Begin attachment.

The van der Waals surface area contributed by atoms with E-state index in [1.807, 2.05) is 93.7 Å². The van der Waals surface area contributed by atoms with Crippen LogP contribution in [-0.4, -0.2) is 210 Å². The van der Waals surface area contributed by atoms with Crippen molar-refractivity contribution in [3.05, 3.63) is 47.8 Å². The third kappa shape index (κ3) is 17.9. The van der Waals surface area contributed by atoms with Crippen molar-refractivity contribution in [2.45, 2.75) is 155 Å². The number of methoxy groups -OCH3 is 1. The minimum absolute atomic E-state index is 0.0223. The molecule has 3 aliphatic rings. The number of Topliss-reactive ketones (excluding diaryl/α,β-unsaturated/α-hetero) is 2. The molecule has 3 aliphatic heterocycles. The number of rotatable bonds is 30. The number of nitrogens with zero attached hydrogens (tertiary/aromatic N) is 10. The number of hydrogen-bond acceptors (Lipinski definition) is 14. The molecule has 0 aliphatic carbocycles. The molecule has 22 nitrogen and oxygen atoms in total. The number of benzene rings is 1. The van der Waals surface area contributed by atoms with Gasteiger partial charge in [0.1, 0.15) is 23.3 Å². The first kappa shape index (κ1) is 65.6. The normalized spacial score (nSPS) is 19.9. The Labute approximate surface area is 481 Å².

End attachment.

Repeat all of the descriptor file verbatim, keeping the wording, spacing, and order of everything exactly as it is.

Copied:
The van der Waals surface area contributed by atoms with E-state index in [1.807, 2.05) is 93.7 Å². The van der Waals surface area contributed by atoms with Crippen LogP contribution in [-0.4, -0.2) is 210 Å². The van der Waals surface area contributed by atoms with Crippen molar-refractivity contribution in [3.05, 3.63) is 47.8 Å². The third kappa shape index (κ3) is 17.9. The van der Waals surface area contributed by atoms with Crippen molar-refractivity contribution in [2.45, 2.75) is 155 Å². The number of methoxy groups -OCH3 is 1. The minimum absolute atomic E-state index is 0.0223. The molecule has 3 aliphatic rings. The number of Topliss-reactive ketones (excluding diaryl/α,β-unsaturated/α-hetero) is 2. The molecule has 3 aliphatic heterocycles. The number of rotatable bonds is 30. The number of nitrogens with zero attached hydrogens (tertiary/aromatic N) is 10. The number of hydrogen-bond acceptors (Lipinski definition) is 14. The molecule has 0 aliphatic carbocycles. The molecule has 22 nitrogen and oxygen atoms in total. The number of benzene rings is 1. The van der Waals surface area contributed by atoms with Gasteiger partial charge in [0.1, 0.15) is 23.3 Å². The first kappa shape index (κ1) is 65.6. The normalized spacial score (nSPS) is 19.9. The Labute approximate surface area is 481 Å².